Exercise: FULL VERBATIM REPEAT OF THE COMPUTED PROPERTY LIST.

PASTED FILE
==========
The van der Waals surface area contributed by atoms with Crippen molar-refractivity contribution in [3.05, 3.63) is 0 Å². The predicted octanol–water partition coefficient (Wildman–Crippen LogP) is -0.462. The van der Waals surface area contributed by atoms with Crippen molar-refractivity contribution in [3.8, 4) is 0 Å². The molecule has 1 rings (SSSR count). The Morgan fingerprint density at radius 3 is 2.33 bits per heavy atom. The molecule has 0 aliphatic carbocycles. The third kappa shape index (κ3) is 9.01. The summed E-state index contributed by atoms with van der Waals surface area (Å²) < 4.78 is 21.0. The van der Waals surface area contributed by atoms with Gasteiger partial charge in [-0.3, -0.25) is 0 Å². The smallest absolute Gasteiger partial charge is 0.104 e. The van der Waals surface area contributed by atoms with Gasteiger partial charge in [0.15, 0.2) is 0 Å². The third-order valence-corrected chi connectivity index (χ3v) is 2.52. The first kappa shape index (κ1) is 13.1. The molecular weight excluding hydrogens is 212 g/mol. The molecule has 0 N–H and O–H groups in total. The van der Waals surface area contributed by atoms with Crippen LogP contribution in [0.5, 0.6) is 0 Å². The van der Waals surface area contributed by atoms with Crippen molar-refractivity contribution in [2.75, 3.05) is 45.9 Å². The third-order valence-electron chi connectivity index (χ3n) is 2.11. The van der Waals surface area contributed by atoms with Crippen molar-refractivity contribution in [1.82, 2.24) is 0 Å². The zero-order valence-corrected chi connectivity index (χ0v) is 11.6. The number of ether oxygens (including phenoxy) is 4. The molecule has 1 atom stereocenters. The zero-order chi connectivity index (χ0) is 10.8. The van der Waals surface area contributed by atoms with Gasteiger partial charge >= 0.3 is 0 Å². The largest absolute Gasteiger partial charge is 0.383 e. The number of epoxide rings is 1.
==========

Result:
The van der Waals surface area contributed by atoms with Crippen molar-refractivity contribution in [3.05, 3.63) is 0 Å². The predicted octanol–water partition coefficient (Wildman–Crippen LogP) is -0.462. The van der Waals surface area contributed by atoms with Crippen molar-refractivity contribution in [3.8, 4) is 0 Å². The molecule has 1 rings (SSSR count). The Morgan fingerprint density at radius 3 is 2.33 bits per heavy atom. The molecule has 0 aliphatic carbocycles. The third kappa shape index (κ3) is 9.01. The summed E-state index contributed by atoms with van der Waals surface area (Å²) < 4.78 is 21.0. The van der Waals surface area contributed by atoms with Gasteiger partial charge in [-0.3, -0.25) is 0 Å². The smallest absolute Gasteiger partial charge is 0.104 e. The van der Waals surface area contributed by atoms with Gasteiger partial charge in [0.15, 0.2) is 0 Å². The third-order valence-corrected chi connectivity index (χ3v) is 2.52. The first kappa shape index (κ1) is 13.1. The molecular weight excluding hydrogens is 212 g/mol. The molecule has 0 N–H and O–H groups in total. The van der Waals surface area contributed by atoms with Crippen LogP contribution in [0.5, 0.6) is 0 Å². The van der Waals surface area contributed by atoms with Crippen molar-refractivity contribution in [2.75, 3.05) is 45.9 Å². The third-order valence-electron chi connectivity index (χ3n) is 2.11. The van der Waals surface area contributed by atoms with Crippen molar-refractivity contribution in [1.82, 2.24) is 0 Å². The zero-order valence-corrected chi connectivity index (χ0v) is 11.6. The number of ether oxygens (including phenoxy) is 4. The molecule has 1 atom stereocenters. The zero-order chi connectivity index (χ0) is 10.8. The van der Waals surface area contributed by atoms with Gasteiger partial charge >= 0.3 is 0 Å². The largest absolute Gasteiger partial charge is 0.383 e. The number of epoxide rings is 1.